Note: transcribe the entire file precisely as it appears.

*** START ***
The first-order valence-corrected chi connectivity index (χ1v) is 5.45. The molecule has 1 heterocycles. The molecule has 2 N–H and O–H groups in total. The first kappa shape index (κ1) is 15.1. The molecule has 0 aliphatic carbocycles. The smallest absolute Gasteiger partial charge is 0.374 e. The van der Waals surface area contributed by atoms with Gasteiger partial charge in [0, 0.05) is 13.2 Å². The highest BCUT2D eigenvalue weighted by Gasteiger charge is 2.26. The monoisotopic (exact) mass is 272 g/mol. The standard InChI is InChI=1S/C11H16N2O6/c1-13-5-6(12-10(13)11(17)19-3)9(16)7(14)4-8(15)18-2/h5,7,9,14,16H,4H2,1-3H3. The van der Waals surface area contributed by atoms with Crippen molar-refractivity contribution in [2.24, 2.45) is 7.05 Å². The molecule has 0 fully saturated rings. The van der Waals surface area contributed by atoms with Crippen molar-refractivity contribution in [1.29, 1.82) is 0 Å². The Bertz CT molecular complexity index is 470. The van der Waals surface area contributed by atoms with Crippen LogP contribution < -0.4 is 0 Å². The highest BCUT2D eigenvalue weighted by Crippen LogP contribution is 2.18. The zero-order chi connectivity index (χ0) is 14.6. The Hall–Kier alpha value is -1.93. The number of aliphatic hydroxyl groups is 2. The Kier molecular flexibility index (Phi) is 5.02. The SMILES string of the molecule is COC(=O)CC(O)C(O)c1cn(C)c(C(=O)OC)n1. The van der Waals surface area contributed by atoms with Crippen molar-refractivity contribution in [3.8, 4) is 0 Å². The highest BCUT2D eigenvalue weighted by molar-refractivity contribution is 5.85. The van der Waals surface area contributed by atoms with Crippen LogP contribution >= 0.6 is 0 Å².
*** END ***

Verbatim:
The first-order valence-corrected chi connectivity index (χ1v) is 5.45. The molecule has 1 heterocycles. The molecule has 2 N–H and O–H groups in total. The first kappa shape index (κ1) is 15.1. The molecule has 0 aliphatic carbocycles. The smallest absolute Gasteiger partial charge is 0.374 e. The van der Waals surface area contributed by atoms with Gasteiger partial charge in [0, 0.05) is 13.2 Å². The highest BCUT2D eigenvalue weighted by Gasteiger charge is 2.26. The monoisotopic (exact) mass is 272 g/mol. The standard InChI is InChI=1S/C11H16N2O6/c1-13-5-6(12-10(13)11(17)19-3)9(16)7(14)4-8(15)18-2/h5,7,9,14,16H,4H2,1-3H3. The van der Waals surface area contributed by atoms with Crippen molar-refractivity contribution in [2.24, 2.45) is 7.05 Å². The molecule has 0 fully saturated rings. The van der Waals surface area contributed by atoms with Crippen molar-refractivity contribution in [1.29, 1.82) is 0 Å². The Bertz CT molecular complexity index is 470. The van der Waals surface area contributed by atoms with Crippen LogP contribution < -0.4 is 0 Å². The highest BCUT2D eigenvalue weighted by Crippen LogP contribution is 2.18. The zero-order chi connectivity index (χ0) is 14.6. The Hall–Kier alpha value is -1.93. The number of aliphatic hydroxyl groups is 2. The Kier molecular flexibility index (Phi) is 5.02. The SMILES string of the molecule is COC(=O)CC(O)C(O)c1cn(C)c(C(=O)OC)n1. The van der Waals surface area contributed by atoms with Crippen molar-refractivity contribution in [3.8, 4) is 0 Å². The highest BCUT2D eigenvalue weighted by molar-refractivity contribution is 5.85. The van der Waals surface area contributed by atoms with Crippen LogP contribution >= 0.6 is 0 Å².